Uranus is the seventh farthest planet from the Sun, which was opened on March 13, 1781 by astronomer William Herschel. He became the first in the so-called modern times found using a telescope celestial bodies, and was in the late 18th century, an important step in expanding ideas about the boundaries of the Solar system in the eyes of mankind. Previously, astronomers took Uranus, seen at certain times of the year to the naked eye, a dim star. The basis of this planet is the combination of hydrogen and helium. A large amount of ice on the surface and in the depths of Uranus also became the reason of ascribing it to the so-called "ice giants".
The distance separating the Uranium from the Sun – 2 870,4 million kilometers, and the lowest temperature recorded on the planet's surface – minus 224 degrees Celsius. While the average is – 208-212 degrees Celsius.
It is logical that the temperature of the Uranium due to its distance from the Sun, Uranus and receives much less than mercury, Venus, Earth, Mars, Jupiter and Saturn, the amount of solar energy. But the seventh planet is even more remote Neptune. So why isn't it colder? The thing is that the other bodies of the Solar system have a less glowing core, and the temperature of the center of Uranium – 737 only 4 degrees Celsius, which, for example, five times less than Jupiter. With Neptune the situation is largely similar: it is also fairly cold but with a maximum reading of minus 218 degrees Celsius when the core temperature of 7,000 degrees.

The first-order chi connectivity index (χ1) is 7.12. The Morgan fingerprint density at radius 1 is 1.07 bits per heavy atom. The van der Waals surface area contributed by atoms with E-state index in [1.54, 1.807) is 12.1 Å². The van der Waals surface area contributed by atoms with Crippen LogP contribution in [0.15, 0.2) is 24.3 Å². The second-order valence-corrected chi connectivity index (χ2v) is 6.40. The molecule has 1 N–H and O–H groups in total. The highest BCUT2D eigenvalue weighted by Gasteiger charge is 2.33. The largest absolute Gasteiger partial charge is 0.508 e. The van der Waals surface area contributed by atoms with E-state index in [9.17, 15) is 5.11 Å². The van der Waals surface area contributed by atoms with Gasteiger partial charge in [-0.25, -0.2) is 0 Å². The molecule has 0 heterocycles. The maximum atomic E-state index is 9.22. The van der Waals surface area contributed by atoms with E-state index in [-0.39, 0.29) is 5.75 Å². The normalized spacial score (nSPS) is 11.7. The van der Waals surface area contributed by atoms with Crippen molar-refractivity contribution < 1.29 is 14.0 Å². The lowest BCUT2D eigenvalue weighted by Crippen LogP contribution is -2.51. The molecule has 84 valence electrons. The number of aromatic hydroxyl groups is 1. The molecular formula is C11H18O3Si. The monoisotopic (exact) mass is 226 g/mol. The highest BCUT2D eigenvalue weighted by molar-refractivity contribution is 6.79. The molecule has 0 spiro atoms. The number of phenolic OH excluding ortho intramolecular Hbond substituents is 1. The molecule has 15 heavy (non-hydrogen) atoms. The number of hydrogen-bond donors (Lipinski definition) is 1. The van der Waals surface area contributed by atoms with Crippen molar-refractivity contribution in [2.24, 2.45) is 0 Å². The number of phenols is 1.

Unlike Saturn and Jupiter, Uranus, consisting of helium and hydrogen, no so-called metal version of hydrogen, but also many high temperature ice modifications. It affects the temperature of Uranium and the presence of a complex structure of clouds with methane in the upper layer and water in the bottom. Thus, the considered structure of the planet are ice blocks and rocks.
Interesting and a strong deviation of Uranus from the plane of the Ecliptic (about 99 degrees), which distinguishes a planet from other bodies in the Solar system. Thus, it is as if "lying on its side" and it revolves around the Sun. This fact influences the change of seasons on Uranus: the planet turns completely around the sun in 84 earth years, so 42 years one of its poles is heated by solar energy and the other the same for 42 years in the shadows. Scientists-astronomers believe that this fact also has an impact on the fact that the Uranium was thus the "ice giant".